Blame corporate America, not China's workers

Updated: 2011-09-23 07:55

By Chen Weihua (China Daily)

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Blame corporate America, not China's workers

The protest occurring near Wall Street in New York has gotten a little wild, with police making arrests of lawbreakers.

It is basically a rally against greedy capitalists who are accused of wielding excessive clout in politics and causing the economic meltdown.

The scene is reminiscent of a kind of proletarian revolution. For some reason, it also reminds me of the documentary Inside Job, which I watched nearly a year ago. The film, which won an Oscar for best documentary this year, tells of the "systemic corruption of the United States by the financial services industry and the consequences of that systemic corruption", according to director Charles Ferguson.

Most American film viewers might feel angry that corporate greed and corruption have made them suffer dearly during the financial crisis. But what has kept playing back in my mind in the past year was a scene shot in a dingy factory building in Dongguan, Guangdong province. A Chinese worker had just lost his $80-a-month job due to reduced export orders placed with the factory, putting his family's livelihood in jeopardy.

It is only $80. And that $80 might have been doubled or tripled over the past few years as local governments in China raise minimum wage standards. But it is still a tiny fraction of what American manufacturing workers are paid.

Many Americans have not realized that US workers can no longer compete for these low-paying and labor-intensive jobs. These jobs have gone to Chinese, Mexicans or Vietnamese workers and are gone forever.

US talk show host Jon Stewart vividly demonstrated this by working side by side in a field with Mexican farm workers. He almost passed out after a short while.

But for a long time, we have heard criticism of how low-wage Chinese workers are stealing American jobs and ripping Americans off.

Does that mean American consumers are unhappy shopping at Walmart, Target or Sears for products made in China or other countries? Would they prefer to pay twice or three times as much for the goods?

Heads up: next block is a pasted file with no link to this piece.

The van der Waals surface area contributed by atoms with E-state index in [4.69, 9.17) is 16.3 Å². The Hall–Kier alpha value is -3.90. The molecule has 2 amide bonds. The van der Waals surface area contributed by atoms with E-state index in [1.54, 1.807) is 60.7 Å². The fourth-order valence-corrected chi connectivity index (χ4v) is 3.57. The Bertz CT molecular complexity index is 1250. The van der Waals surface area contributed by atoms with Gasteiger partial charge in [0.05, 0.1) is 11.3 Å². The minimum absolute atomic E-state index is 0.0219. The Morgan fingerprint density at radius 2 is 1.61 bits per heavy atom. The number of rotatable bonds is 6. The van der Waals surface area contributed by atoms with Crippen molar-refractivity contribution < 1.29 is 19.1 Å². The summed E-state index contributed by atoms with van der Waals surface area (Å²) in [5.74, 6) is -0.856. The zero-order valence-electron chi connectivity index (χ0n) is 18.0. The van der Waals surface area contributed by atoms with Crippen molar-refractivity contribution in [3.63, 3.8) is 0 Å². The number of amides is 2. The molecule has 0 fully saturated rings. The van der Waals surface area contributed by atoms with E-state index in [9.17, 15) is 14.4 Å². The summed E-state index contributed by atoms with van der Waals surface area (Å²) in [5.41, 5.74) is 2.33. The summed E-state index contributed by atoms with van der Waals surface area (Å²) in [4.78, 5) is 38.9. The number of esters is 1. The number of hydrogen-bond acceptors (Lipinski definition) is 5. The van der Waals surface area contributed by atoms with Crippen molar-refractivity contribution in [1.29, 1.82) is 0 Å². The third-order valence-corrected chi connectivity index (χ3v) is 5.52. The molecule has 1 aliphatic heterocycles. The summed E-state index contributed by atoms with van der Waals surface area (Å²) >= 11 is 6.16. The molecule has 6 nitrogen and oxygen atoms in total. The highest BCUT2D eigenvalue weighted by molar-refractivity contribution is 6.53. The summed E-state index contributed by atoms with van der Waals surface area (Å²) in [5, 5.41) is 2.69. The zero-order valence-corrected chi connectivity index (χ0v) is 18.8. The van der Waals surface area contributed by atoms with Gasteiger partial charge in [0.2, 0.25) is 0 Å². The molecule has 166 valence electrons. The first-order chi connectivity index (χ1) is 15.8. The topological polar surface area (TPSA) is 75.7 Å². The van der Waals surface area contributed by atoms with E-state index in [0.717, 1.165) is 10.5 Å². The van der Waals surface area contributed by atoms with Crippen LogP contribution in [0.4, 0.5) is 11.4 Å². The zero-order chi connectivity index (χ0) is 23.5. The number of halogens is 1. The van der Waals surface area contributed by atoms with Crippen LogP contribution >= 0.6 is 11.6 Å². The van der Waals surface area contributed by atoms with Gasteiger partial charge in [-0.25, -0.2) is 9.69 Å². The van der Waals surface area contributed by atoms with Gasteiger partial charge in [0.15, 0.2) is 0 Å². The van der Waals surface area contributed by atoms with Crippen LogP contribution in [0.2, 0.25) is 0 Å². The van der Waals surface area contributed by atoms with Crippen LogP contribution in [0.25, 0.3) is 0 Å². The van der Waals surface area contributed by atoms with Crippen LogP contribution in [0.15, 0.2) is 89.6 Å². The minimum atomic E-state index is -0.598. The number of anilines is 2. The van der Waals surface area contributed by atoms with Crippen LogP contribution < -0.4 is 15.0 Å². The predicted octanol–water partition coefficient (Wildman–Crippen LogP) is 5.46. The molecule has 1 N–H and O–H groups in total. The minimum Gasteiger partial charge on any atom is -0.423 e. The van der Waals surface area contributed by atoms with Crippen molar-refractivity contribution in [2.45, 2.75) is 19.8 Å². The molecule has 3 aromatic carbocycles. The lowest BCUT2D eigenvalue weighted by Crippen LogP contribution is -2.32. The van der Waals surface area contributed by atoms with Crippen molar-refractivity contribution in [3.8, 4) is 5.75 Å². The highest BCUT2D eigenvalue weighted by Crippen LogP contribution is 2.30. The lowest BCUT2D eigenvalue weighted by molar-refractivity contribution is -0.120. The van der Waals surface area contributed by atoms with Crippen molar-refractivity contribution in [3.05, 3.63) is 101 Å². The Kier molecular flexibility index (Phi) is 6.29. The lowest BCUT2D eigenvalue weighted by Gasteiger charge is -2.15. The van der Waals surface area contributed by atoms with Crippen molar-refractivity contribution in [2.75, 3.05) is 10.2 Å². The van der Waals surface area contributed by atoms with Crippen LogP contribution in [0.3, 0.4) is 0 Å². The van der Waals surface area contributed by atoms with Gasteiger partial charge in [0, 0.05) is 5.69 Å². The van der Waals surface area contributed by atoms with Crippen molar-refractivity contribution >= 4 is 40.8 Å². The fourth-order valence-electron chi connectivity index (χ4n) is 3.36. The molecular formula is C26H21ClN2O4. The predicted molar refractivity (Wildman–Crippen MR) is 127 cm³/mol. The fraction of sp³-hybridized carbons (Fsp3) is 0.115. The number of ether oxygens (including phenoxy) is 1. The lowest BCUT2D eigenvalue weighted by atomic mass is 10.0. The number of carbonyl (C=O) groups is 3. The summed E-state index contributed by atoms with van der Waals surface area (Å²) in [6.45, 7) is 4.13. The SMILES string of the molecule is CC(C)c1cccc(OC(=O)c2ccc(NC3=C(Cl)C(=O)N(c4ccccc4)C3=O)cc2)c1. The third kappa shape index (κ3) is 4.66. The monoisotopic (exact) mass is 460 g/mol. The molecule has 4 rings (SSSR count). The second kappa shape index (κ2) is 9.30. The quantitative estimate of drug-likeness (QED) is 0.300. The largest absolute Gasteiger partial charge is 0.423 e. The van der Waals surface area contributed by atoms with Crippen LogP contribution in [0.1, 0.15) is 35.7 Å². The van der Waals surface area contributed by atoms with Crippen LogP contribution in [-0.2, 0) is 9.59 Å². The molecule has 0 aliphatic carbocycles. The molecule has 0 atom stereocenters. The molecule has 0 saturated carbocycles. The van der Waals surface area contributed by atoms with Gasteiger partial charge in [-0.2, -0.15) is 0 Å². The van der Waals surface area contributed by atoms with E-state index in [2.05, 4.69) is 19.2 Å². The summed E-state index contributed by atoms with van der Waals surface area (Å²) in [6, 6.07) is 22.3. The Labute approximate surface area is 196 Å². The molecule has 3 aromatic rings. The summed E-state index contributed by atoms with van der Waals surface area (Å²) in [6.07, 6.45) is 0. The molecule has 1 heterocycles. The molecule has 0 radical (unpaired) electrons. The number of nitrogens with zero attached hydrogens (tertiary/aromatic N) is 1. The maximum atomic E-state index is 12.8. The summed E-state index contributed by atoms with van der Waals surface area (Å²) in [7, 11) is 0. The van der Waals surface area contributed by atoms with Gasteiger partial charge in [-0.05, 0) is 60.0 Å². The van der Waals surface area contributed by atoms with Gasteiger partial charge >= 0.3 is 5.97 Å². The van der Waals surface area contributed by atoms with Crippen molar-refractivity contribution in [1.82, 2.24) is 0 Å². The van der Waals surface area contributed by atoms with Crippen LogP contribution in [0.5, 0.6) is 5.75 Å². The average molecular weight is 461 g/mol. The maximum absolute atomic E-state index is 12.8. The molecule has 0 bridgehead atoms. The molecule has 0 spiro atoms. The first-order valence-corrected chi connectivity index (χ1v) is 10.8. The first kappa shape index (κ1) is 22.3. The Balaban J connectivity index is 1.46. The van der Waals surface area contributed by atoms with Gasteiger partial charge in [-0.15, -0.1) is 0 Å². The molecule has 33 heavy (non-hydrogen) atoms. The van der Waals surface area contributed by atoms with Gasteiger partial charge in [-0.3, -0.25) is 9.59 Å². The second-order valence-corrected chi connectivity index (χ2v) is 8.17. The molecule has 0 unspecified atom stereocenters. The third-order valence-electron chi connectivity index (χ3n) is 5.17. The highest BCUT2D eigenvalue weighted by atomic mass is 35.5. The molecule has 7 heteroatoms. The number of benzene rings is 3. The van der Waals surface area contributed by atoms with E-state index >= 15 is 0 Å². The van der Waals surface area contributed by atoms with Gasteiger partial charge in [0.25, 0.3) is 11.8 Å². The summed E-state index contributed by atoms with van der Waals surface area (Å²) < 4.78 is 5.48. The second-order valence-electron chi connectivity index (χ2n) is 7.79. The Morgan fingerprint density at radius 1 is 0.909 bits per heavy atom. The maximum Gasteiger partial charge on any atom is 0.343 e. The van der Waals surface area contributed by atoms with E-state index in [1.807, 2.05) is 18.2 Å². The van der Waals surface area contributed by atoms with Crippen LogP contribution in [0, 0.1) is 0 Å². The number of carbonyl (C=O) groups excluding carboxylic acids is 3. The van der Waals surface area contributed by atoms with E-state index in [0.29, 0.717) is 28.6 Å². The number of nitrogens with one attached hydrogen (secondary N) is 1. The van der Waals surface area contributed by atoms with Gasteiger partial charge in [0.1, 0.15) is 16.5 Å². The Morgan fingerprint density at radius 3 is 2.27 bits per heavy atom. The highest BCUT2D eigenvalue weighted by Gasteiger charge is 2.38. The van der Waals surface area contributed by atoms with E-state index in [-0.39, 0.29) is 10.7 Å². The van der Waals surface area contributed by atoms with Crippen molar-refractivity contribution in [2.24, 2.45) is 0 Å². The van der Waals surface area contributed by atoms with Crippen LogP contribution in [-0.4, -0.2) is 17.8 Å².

I have never thought that $80 a month or even $800 a month is decent pay for a worker. But blaming underprivileged Chinese or Mexican workers for stealing American jobs is simply dead wrong.

So instead of accusing Chinese workers or the Chinese government, these critics should put the heat on corporate America and examine its greed because it is responsible for exploiting cheap labor and reaping huge profits.

Statistics show that American firms engaging in design, distribution and sales get most of these profits, while Chinese factories get only a small fee from the processing trade, which accounts for the bulk of Chinese trade surplus with the US.

Typical examples cited are an iPod, for which the Chinese get only a $4 assembling fee out of its $299 retail price, or a Barbie doll, for which the Chinese get only 35 cents apiece compared to the $9.99 retail price.

Besides the small portion of profit received by the Chinese, the high environmental and human health costs are often overlooked as multinationals make China the manufacturing workshop of the world.

It is simply unfair to blame China or Chinese workers who supply cheap and affordable goods to US consumers while they bear the hardships of low wages, poor working conditions and a deteriorating environment.

I bet all Chinese people would be thrilled if outspoken US congressmen instead choose to pressure their corporations to double the wages of Chinese workers, or stop moving polluting industries to China.

That, I believe, also reflects the message of those people protesting near Wall Street for the past week.

The author, based in New York, is deputy editor of China Daily US edition. E-mail:

(China Daily 09/23/2011 page8)